There’s a line in Nick Hornby’s High Fidelity in which the main character is delighted to find that his date likes a lot of the same things he does. “What really matters is what you like, not what you are like,” he says. “Call me shallow, but these things matter.”
Common interests are always important, of course, but to advertising gurus, the products you buy can speak volumes about what kind of person you are. Particularly if you’re a man, according to Bill Vernick and Claire Farber, longtime marketing experts (Vernick co-created “The Best Part of Wakin’ Up” campaign for Folgers, and Farber’s clients have included megabrands like Hershey’s, Listerine, and Dove). Their new dating book, Brand Guys, explains male personality types in advertising terms. “In our marketing practice, we’ve linked certain products to certain ‘brands’ of guys,” Vernick tells the Cut over the phone. “And once you know what kinds of products a guy already uses, it’s easier to write a commercial for other products that will speak to him.” He believes that these same practices can also be applied to matchmaking.
Research shows that, unlike women, men tend to be fiercely loyal to certain brands (women are far more likely to try new products, whereas men usually pick a lane and stick to it). The gist of Brand Guys is that men can be distilled into certain “types,” classified by the brands they’re loyal to. According to Vernick and Farber, understanding those types can help women decide if a guy is right for her or not.
The book includes ten “brands” of men – including Bud Guy, Beemer Guy, NikeGuy, Q-Tip Guy, Tom’s of Maine Guy, Comedy Central Guy, Mac Guy, Celestial Seasonings Guy, Red Bull Guy, and Abercrombie Guy. (That last type is the most problematic classification, in my opinion, because there’s only one way to deal with a grown man wearing Abercrombie: RUN.)
Descriptions of each "brand guy" are quite nuanced, and include the pros and cons of spending a lifetime with him. A few examples: Q-Tip guy is meticulous, organized, and punctual, but is also very attached to his own rules. Nike guy is active, competitive, and inspiring to be with, but can also be demanding and bossy. Tom's of Maine guy is socially conscious, highly principled, and likes to march to the beat of his own drum, sometimes to a fault. Also included in each chapter are sections about what the guy wears, what he does for a living, and how he acts in bed.
Obviously, the book is packed with sweeping generalizations, and there’s a certain degree of ridiculousness, not to mention sexism. But Vernick is the first to admit that the book should be taken with a grain of salt. “The idea is to help women understand certain aspects of what makes a certain guy tick, and the implications that might have for their relationship,” he explains. “We’re just trying to make the dating process a little less complicated.”
Indeed, after reading the book and realizing my own boyfriend is a combination of a Bud Guy (loyal, enjoys simple pleasures), Q-Tip Guy (clean and punctual — and he really does use a lot of Q-Tips), and Tom's of Maine Guy (works for a nonprofit), it reaffirms why we're together. I also realize that I'd hate dating a Nike Guy or a Beemer Guy, although I'm friends with many of them (and surrounded by them in New York). My overall conclusion: Whether or not a woman may need it, this book can help her understand and articulate what kind (or "brand") of partner she wants.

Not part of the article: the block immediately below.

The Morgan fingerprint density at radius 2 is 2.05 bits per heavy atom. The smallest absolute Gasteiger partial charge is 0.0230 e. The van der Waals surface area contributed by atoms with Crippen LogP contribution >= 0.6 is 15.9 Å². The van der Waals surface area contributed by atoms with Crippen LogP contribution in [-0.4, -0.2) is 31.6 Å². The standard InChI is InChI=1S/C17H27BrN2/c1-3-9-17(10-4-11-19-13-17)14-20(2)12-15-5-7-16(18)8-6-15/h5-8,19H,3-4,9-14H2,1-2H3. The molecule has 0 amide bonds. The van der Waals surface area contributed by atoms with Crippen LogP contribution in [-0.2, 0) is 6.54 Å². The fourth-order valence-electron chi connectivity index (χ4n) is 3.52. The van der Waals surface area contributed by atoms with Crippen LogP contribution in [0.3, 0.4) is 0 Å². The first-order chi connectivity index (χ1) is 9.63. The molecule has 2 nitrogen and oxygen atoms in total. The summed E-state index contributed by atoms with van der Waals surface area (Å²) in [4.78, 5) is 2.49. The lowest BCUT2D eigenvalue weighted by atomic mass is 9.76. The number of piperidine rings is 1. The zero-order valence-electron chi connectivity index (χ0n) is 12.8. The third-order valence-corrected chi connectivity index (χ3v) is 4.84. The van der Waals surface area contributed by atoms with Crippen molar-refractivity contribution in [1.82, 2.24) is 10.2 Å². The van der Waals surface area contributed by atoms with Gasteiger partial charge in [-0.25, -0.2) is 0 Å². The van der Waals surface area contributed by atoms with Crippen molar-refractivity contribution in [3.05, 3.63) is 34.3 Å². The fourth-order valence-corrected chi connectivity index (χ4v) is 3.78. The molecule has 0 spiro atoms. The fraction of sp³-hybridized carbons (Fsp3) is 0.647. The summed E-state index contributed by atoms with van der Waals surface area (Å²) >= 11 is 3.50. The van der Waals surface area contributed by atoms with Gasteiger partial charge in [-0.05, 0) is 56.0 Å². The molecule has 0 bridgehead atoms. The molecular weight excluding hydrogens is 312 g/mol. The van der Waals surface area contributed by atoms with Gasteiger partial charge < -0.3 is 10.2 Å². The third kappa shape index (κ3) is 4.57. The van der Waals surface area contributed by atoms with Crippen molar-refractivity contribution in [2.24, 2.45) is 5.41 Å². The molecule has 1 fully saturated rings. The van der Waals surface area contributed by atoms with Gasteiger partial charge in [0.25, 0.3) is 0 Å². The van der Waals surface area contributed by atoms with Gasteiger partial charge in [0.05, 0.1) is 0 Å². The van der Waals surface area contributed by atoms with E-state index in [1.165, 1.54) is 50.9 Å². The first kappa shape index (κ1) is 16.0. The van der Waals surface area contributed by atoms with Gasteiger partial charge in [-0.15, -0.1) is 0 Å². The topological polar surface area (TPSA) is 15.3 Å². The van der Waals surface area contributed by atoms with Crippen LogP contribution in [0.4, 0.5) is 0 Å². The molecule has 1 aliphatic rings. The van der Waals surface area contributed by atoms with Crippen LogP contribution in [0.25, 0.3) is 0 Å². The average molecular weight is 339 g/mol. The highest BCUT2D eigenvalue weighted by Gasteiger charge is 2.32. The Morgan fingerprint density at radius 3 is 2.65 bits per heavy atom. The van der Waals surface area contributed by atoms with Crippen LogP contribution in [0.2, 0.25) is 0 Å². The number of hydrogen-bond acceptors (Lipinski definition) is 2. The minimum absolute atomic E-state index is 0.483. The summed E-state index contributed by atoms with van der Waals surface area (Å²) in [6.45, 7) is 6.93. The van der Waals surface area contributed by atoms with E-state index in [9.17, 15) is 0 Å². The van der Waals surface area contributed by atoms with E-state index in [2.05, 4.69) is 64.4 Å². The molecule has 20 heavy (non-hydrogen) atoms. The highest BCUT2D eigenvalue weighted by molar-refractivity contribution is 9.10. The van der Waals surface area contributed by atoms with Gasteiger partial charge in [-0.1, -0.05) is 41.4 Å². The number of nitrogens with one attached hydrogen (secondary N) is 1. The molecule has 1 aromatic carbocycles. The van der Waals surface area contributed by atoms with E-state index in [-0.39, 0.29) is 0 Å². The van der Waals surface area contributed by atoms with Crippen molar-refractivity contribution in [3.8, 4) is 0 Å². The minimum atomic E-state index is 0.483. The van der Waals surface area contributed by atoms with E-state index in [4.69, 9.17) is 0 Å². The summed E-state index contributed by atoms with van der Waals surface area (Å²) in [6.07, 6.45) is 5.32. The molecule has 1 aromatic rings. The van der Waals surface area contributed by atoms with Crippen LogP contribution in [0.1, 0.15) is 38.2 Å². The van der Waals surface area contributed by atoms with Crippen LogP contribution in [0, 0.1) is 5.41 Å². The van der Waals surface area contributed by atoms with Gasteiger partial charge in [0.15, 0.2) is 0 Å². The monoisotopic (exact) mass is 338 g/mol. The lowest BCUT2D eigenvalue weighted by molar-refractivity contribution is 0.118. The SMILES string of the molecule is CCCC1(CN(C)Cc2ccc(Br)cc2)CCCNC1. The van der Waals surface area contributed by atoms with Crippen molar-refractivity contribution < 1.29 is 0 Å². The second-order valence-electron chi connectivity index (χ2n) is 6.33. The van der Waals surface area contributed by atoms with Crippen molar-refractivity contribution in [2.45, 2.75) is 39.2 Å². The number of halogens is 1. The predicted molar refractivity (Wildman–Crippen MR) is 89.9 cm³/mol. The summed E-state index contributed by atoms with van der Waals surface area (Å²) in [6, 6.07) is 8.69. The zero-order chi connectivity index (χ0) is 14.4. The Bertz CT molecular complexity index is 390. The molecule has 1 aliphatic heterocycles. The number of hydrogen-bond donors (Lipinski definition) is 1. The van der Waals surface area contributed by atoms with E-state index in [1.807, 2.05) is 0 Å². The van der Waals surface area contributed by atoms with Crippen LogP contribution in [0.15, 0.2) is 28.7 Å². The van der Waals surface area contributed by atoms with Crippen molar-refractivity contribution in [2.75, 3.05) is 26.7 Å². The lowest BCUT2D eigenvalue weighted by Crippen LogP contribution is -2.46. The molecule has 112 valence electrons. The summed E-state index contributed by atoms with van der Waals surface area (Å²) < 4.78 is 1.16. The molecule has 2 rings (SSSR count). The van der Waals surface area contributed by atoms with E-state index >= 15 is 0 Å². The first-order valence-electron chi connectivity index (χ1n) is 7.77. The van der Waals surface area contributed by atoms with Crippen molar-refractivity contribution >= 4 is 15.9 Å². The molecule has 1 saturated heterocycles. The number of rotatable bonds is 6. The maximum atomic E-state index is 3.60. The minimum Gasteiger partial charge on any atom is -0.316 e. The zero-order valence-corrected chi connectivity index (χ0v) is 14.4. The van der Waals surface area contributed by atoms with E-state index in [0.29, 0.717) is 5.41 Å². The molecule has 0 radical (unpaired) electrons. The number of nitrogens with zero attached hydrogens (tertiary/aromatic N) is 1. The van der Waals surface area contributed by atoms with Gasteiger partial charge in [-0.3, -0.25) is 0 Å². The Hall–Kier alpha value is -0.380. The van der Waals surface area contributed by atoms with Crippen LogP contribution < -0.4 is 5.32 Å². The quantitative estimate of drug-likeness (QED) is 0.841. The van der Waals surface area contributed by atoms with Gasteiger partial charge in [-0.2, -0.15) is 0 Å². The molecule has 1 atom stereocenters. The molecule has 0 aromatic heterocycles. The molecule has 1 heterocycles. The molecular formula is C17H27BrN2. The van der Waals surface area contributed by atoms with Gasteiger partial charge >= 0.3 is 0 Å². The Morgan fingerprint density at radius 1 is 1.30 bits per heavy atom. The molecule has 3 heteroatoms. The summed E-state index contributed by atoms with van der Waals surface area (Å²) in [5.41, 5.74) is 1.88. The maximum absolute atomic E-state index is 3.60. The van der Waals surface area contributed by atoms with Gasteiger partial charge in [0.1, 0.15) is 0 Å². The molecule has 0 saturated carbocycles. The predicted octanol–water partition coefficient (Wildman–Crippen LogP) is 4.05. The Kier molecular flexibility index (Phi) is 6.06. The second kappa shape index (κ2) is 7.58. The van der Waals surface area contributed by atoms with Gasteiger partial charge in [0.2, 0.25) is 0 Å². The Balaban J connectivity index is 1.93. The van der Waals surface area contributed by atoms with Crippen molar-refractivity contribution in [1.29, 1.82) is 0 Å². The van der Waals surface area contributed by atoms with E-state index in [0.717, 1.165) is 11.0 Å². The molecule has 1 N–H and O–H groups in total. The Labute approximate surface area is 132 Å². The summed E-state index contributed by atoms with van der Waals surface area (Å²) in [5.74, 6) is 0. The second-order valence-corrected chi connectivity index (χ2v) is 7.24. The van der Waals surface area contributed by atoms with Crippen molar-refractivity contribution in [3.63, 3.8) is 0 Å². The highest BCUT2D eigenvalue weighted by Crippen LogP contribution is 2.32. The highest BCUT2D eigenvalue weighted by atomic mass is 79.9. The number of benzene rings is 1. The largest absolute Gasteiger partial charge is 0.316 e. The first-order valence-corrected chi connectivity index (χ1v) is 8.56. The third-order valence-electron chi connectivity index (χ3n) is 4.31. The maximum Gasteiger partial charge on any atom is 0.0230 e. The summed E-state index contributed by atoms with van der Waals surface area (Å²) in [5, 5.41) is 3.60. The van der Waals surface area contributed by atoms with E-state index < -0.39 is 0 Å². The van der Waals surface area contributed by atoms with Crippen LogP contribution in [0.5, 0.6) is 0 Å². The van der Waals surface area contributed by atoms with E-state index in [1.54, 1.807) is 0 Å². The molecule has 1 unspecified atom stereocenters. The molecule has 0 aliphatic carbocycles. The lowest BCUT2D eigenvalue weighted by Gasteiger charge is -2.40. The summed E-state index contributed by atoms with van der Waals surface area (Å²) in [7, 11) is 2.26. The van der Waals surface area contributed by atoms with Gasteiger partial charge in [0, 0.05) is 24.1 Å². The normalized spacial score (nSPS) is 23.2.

Read ahead for more on the Brand Guys philosophy.
Can you describe your “aha” moment for the Brand Guys book?
Claire and I had been working together for about fifteen years, we were in a focus group — some product for Unilever, I think — and we saw a woman say, “I like to sneak into a guy’s bathroom and look through their medicine cabinet.” And it turned out that almost all the women in the group checked a guy’s medicine cabinet while in the early phases of dating! One woman was even taking pictures and then showing her friends. So, instinctively we knew there was something going on, that these women thought they could better understand a man by doing this.
So then we started matching medicine-cabinet contents with the guys who had them, and my god, some parallels started to emerge. It’s all stuff we’ve used in advertising – to sell to a guy, you have to picture what’s going on in that guy’s house. Like, what music does he listen to? What TV shows does he watch? What’s in his medicine cabinet? What kind of car does he drive? Men are very much what their brands are. They like branding.
Have you gotten blowback from guys who resent being categorized?
At first we thought we were going to run into some incredibly negative stuff, because men really would not like this. And sure, we’ve had a few people who didn’t love it, but for the most part, men are fine with being known as a certain kind of guy.
What about the innate sexism of “brand guy” theory? That men can be stereotyped so easily?